• Place your keyboard and mouse in a position so that you have a 90 degree angle where your elbow and forearm meet.
  • Keep your mouse close enough to your keyboard that you don’t have to reach out for it.

This article from WikiHow gives a good, in-depth run down of how your space should be set up ideally  (should you want even more detail).

Note: As pointed out by Arm, there are inconsistencies between my bullet point list and the video. The article on Wikihow recommends that your monitor be set so that the centre is at eye level but, based on the follow-up research I’ve done, it is ideal that your eyes be level at a point about 3 inches from the top of the monitor.

2. Stretch your hands and wrists (see this Day9 video for some nice direction on how to do that effectively)

[youtube_video clip_id=””SSbf4mBKq-o”” hd=””true”” width=560 height=315]

When using the computer for long periods you put a long of pressure on your hands and wrists (especially if your set up isn’t entirely ideal). Stretch those areas out to avoid injuries (and preserve your dexterity)!

3. Reset your neck to it’s ideal position and get rid of that hunchback look!

[youtube_video clip_id=””FTV6UCh-yhs”” hd=””true”” width=560 height=315]

It feels really strange doing these neck exercises but they actually work. If you’ve ever worked in an office environment you’ll have seen the effect of slouching one’s neck forward for so many years. Should you wish to avoid becoming a hunchback take care to preserve an ergonomic workspace and do these exercises regularly to avoid a deterioration of your alignment.
4. Keep hydrated.

A pretty easy indicator of whether you’ve been drinking enough water is whether your urine is clear or not. If you do have clear urine then you’re all good to go. The darker it is the more severely dehydrated you are. If you ever see a reddish brown colour (this has happened to me once and is quite alarming) then you’re at danger of suffering from dehydration and need to drink some water immediately.

What works for me quite well is just keeping a big glass of water by my computer and filling it back up whenever I go to get food or take a break from using the computer for a while.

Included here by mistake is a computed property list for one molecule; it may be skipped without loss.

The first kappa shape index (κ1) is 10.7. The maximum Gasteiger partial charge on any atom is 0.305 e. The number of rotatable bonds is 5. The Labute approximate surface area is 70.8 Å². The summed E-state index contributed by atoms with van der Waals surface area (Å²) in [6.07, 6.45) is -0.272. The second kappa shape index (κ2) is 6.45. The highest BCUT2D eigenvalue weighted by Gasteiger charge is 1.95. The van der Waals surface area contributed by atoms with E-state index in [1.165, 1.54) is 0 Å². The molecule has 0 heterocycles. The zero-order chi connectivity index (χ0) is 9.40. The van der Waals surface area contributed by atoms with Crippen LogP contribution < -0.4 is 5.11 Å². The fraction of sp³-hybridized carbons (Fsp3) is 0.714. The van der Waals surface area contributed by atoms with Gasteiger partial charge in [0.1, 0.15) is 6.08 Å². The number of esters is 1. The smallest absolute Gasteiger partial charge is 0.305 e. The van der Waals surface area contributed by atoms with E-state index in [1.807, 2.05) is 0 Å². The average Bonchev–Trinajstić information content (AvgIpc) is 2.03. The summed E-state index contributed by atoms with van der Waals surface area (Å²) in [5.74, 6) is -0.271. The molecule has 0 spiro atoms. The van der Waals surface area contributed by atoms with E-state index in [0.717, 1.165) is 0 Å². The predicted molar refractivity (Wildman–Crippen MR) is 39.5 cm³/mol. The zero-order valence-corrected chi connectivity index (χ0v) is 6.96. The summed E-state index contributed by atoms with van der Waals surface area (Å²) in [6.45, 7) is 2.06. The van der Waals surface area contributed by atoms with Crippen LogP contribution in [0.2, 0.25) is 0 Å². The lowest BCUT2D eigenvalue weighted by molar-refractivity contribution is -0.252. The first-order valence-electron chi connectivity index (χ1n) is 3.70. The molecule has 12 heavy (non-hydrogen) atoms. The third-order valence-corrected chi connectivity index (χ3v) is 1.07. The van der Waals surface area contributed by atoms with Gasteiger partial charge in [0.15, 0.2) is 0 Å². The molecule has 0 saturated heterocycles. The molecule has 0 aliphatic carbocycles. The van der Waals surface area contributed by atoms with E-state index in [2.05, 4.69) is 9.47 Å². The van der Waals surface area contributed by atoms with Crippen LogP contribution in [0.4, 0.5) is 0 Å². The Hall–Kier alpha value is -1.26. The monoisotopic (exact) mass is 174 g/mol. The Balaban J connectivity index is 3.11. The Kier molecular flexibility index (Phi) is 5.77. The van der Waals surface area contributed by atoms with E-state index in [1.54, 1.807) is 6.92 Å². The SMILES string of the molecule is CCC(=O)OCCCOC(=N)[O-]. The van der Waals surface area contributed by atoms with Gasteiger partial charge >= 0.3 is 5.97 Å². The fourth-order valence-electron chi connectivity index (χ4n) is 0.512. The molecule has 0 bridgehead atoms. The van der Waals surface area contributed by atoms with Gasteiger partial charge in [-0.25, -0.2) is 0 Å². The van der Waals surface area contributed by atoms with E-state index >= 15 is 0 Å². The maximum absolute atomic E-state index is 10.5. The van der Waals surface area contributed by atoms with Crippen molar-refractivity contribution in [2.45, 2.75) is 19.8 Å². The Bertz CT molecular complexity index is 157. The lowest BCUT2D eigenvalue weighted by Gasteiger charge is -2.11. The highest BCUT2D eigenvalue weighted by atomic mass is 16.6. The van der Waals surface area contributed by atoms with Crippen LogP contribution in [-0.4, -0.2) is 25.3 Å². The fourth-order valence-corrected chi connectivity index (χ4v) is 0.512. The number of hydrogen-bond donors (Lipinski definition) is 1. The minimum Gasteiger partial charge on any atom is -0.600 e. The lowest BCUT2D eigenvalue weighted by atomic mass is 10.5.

5. Give your eyes a break. Look 20 feet away, every 20 minutes, for 20 seconds.

[youtube_video clip_id=””vT1N1Pwc50w”” hd=””true”” width=560 height=315]

Out of everything that could potentially affected by my frequent computer use I am most worried about my eyes. A wrist you can let rest and stretch out and usually rehabilitate. Your neck can be corrected to return from a hunchback state. Muscles can be loosened and habits can be reformed. But your eyes are something else. You mess your eyes up and you’re stuck with glasses for the rest of your life (unless you get surgery or something). Now, don’t get me wrong, glasses can give you some interesting options in terms of attire but asides from that there aren’t really too many other benefits to having to wear them. So, don’t mess this up. Keep your eyes in good shape!

[Y]our eyes are something else. You mess your eyes up and you’re stuck with glasses for the rest of your life…

Other than looking away for 20 feet every 20 minutes for 20 seconds you should:

  • Try to have natural lighting
  • Keep your monitor 20+ inches away

If you’re interested in getting the getting the glasses mentioned in the video there is the name brand Gunnar and some generic glasses (purport to fulfill the same purpose but less expensive) that you can check out (I tried to find the best prices in both categories). Gunnar Glasses for Graphic Designers, for Gamers and the generic brand option (Clearoptix).

Check out CNET’s accompanying post on reducing eyestrain for more details.

That’s all for now. Check back on Wednesday for 5 more tips! Keep healthy and keep on gaming! Have a pezant day.

Note: If you liked this article. Consider donating (see link on sidebar) or installing this Chrome Extension I made that gives me credit for your Amazon purchases (by adding in my referral tag when you’re browsing Amazon).”

The Ten Hero Challenge: A Surprisingly Difficult and Interesting Task

“By now, I imagine most of you have completed your 10 Hero Challenge but for those of us who are still attempting to complete it it is an interesting experience in perseverance,  experimentation and temptation.

It sounds simple. You get ten random heroes and you just have to win a game with each of them. But it’s not quite as simple as that because almost nothing is simple in DotA. With hero selection being one of the most important factors in determining whether you will win the game or not, the additional factor of a group of ten heroes having an unwarranted (performance or composition wise) edge in being picked can throw a real wrench into things.

I was fortunate enough to get a slate of relatively competitive heroes and am also able to play pretty much all of the heroes (Invoker remains a weakness of mine) so those factors weren’t too significant in my quest to get a tasty 300 points for my Compendium. However, I still had to contend with the fact that I would be biased towards these heroes when playing games and might end up losing because of a sub-optimal choice made in the hopes that my team would pull through and win despite me not picking a better hero for the situation.